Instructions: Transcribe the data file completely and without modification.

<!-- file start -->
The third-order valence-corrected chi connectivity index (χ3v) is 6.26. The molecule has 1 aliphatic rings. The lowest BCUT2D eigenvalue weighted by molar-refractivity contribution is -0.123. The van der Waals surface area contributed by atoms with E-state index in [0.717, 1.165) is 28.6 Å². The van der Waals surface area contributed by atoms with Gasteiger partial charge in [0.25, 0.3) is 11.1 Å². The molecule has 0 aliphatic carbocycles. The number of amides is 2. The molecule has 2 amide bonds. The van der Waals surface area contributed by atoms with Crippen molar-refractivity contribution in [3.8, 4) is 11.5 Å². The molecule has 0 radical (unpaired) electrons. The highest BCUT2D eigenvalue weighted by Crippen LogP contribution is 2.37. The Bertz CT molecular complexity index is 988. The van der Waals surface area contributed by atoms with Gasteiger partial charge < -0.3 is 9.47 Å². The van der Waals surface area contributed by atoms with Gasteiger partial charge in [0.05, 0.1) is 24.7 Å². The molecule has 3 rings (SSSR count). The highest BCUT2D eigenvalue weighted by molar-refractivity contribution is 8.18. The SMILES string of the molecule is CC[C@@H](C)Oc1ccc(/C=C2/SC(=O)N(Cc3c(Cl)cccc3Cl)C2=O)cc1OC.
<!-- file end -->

The third-order valence-corrected chi connectivity index (χ3v) is 6.26. The molecule has 1 aliphatic rings. The lowest BCUT2D eigenvalue weighted by molar-refractivity contribution is -0.123. The van der Waals surface area contributed by atoms with E-state index in [0.717, 1.165) is 28.6 Å². The van der Waals surface area contributed by atoms with Gasteiger partial charge in [0.25, 0.3) is 11.1 Å². The molecule has 0 aliphatic carbocycles. The number of amides is 2. The molecule has 2 amide bonds. The van der Waals surface area contributed by atoms with Crippen molar-refractivity contribution in [3.8, 4) is 11.5 Å². The molecule has 0 radical (unpaired) electrons. The highest BCUT2D eigenvalue weighted by Crippen LogP contribution is 2.37. The Bertz CT molecular complexity index is 988. The van der Waals surface area contributed by atoms with Gasteiger partial charge < -0.3 is 9.47 Å². The van der Waals surface area contributed by atoms with Gasteiger partial charge in [0.05, 0.1) is 24.7 Å². The molecule has 3 rings (SSSR count). The highest BCUT2D eigenvalue weighted by molar-refractivity contribution is 8.18. The SMILES string of the molecule is CC[C@@H](C)Oc1ccc(/C=C2/SC(=O)N(Cc3c(Cl)cccc3Cl)C2=O)cc1OC.